Early History

The Denver Horse Railway Company

Horse CarThe story of the Horse Barn dates back to 1867, when the Colorado Territorial Legislature granted The Denver Horse Railway Company exclusive charter to operate in Denver. Operation began in 1871 with two miles of track between 7th and Larimer to the area now known as Curtis Park. In 1872, with a modified name, The Denver Railway Company built the Horse Barn in the city’s northeast hinterlands at 33rd and Arapahoe. To accommodate a growing fleet of horses, mules, and streetcars, the Horse Barn contained three sections: a two-story stable and hayloft in the center; an office and storage space behind the stable; and a two-track car barn at the corner.

Ultimately, The Denver City Cable Railway Company (its third and final name) operated on 50 miles of track, with 85 cars and 600 horses. New demands for rapid transit led to a major shift from horsepower in favor of the cable-driven system. Horse-drawn streetcars, still reliable and cost efficient, were banished to the suburbs. By 1890, the Horse Barn at 33rd and Arapahoe was no longer used by the streetcar industry.

Turner Moving & Storage Company

Although horse-drawn streetcars were no longer commonplace in Denver, other services relied heavily on horsepower. The Horse Barn was still a desirable property in a prime location for downtown horse labor.

As Colorado’s resource extractive economy frequently boomed and busted, mining prospects led many people to move to and from Denver, or relocate to new areas within Colorado. Denver businessman George E. Turner saw an opportunity to carry on the legacy of his father’s work handling cargo for the Pony Express, and later started a moving and storage business to help people safely move their possessions. Turner Moving & Storage experienced success no matter what the economic climate, as people immigrated to Colorado during boom times and emigrated during busts.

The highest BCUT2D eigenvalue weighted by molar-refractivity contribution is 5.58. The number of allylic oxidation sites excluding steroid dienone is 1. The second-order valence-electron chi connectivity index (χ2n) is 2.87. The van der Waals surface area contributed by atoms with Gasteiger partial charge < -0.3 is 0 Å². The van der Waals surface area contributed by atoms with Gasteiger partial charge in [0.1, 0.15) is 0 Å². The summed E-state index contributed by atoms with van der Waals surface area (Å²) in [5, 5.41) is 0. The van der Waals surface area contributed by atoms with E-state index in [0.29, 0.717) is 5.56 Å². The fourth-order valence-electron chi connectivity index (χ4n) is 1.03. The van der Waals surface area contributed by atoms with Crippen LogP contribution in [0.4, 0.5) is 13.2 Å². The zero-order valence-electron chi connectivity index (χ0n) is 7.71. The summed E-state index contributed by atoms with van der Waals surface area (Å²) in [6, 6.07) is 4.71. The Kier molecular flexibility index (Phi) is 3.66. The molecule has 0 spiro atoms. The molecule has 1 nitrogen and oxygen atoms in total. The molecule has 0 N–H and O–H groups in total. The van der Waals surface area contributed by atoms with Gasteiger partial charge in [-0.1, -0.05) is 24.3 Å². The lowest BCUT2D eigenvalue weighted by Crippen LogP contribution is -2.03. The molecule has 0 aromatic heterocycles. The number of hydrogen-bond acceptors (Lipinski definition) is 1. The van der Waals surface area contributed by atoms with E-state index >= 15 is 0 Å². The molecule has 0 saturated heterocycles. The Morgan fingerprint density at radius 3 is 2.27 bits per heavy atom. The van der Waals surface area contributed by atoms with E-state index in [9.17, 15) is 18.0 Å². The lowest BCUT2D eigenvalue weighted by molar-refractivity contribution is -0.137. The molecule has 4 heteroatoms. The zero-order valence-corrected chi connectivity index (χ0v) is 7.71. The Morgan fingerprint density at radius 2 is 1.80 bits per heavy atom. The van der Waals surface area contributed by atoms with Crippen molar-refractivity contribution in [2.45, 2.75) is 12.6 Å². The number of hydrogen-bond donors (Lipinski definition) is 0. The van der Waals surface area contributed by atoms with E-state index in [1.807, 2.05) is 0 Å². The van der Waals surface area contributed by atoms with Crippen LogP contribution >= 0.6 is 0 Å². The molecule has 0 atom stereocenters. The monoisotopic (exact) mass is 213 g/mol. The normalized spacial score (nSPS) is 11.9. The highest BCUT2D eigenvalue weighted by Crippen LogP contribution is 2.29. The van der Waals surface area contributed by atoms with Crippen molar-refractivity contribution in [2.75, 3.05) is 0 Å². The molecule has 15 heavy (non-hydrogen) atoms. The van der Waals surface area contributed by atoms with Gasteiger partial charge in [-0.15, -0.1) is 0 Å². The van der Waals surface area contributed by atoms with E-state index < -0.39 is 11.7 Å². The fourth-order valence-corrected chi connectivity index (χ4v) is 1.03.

Turner incorporated the Horse Barn as a storage facility for the horse-drawn carts and trailers in his fleet, and renovated the corner car barn into his home. Shortly before his death in 1932, Turner sold his company, and the Horse Barn continued to serve as a moving and storage facility until it was abandoned in the mid-twentieth century.

Turner is perhaps best known as the founder of Tiny Town, a miniature mountain town attraction near Morrison, Colorado, which contains over 100 one-sixth scale buildings.

Transformation & Collaboration

The Denver Housing Authority (DHA) purchased the Horse Barn in 1992 as part of a community revitalization effort with plans to replace the building with residential units. DHA and the community realized the historic significance of the Horse Barn and jointly committed to preserving the building’s history. This included securing a Denver Landmark Preservation designation for the front façade, and investing significantly in its rehabilitation with support from The City and County of Denver’s Office of Economic Development.

In 2012, after a collaborative design and planning process with DHA, iDE, Engineers Without Borders-USA, Denver Urban Gardens and many dedicated partner organizations, design-build firm Tres Birds Workshop broke ground on the building renovation, and began to transform the collapsing roof, crumbling masonry walls, and rotting floors into a place of renewed strength, beauty, and purpose. The Horse Barn re-opened its doors to this new purpose in 2013.

The Denver Housing Authority and the Posner Center for International Development are thrilled and honored to be able to offer this space as a resource and amenity to the Curtis Park neighborhood, to the broader Denver community, and to all who share our collective missions to work toward access and opportunity for all people, the world over.

Historic photos courtesy of Historic Denver and pre- & post-renovation photos courtesy of Tres Birds.